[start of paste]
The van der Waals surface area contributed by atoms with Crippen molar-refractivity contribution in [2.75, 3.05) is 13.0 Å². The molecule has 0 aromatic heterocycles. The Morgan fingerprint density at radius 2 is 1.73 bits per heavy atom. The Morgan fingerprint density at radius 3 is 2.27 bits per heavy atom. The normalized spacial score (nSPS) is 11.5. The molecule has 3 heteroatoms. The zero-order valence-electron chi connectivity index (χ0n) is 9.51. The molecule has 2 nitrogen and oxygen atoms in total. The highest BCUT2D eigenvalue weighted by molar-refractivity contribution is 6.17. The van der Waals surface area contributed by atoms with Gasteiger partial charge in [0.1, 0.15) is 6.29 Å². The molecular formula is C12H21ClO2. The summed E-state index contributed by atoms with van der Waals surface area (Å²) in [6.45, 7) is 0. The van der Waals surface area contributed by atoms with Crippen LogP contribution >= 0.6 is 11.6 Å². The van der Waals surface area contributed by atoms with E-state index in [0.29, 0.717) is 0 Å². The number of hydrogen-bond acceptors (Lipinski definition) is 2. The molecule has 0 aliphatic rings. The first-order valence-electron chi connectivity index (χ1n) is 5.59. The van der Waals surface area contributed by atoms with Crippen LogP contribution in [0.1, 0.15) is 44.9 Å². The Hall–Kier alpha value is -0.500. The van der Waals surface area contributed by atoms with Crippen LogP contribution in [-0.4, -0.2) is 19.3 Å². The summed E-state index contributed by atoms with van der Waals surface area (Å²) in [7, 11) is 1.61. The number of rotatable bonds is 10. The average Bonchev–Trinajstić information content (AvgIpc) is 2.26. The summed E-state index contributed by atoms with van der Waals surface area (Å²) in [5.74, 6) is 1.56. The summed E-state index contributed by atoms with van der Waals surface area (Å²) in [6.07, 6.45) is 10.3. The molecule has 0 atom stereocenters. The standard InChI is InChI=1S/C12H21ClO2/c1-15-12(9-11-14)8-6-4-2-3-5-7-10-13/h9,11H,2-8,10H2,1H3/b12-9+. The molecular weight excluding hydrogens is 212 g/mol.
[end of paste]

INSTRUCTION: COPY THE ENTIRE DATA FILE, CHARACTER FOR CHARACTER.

The van der Waals surface area contributed by atoms with Crippen molar-refractivity contribution in [2.75, 3.05) is 13.0 Å². The molecule has 0 aromatic heterocycles. The Morgan fingerprint density at radius 2 is 1.73 bits per heavy atom. The Morgan fingerprint density at radius 3 is 2.27 bits per heavy atom. The normalized spacial score (nSPS) is 11.5. The molecule has 3 heteroatoms. The zero-order valence-electron chi connectivity index (χ0n) is 9.51. The molecule has 2 nitrogen and oxygen atoms in total. The highest BCUT2D eigenvalue weighted by molar-refractivity contribution is 6.17. The van der Waals surface area contributed by atoms with Gasteiger partial charge in [0.1, 0.15) is 6.29 Å². The molecular formula is C12H21ClO2. The summed E-state index contributed by atoms with van der Waals surface area (Å²) in [6.45, 7) is 0. The van der Waals surface area contributed by atoms with Crippen LogP contribution >= 0.6 is 11.6 Å². The van der Waals surface area contributed by atoms with E-state index in [0.29, 0.717) is 0 Å². The number of hydrogen-bond acceptors (Lipinski definition) is 2. The molecule has 0 aliphatic rings. The first-order valence-electron chi connectivity index (χ1n) is 5.59. The van der Waals surface area contributed by atoms with Crippen LogP contribution in [0.1, 0.15) is 44.9 Å². The Hall–Kier alpha value is -0.500. The van der Waals surface area contributed by atoms with Crippen LogP contribution in [-0.4, -0.2) is 19.3 Å². The summed E-state index contributed by atoms with van der Waals surface area (Å²) in [7, 11) is 1.61. The number of rotatable bonds is 10. The average Bonchev–Trinajstić information content (AvgIpc) is 2.26. The summed E-state index contributed by atoms with van der Waals surface area (Å²) in [5.74, 6) is 1.56. The summed E-state index contributed by atoms with van der Waals surface area (Å²) in [6.07, 6.45) is 10.3. The molecule has 0 atom stereocenters. The standard InChI is InChI=1S/C12H21ClO2/c1-15-12(9-11-14)8-6-4-2-3-5-7-10-13/h9,11H,2-8,10H2,1H3/b12-9+. The molecular weight excluding hydrogens is 212 g/mol.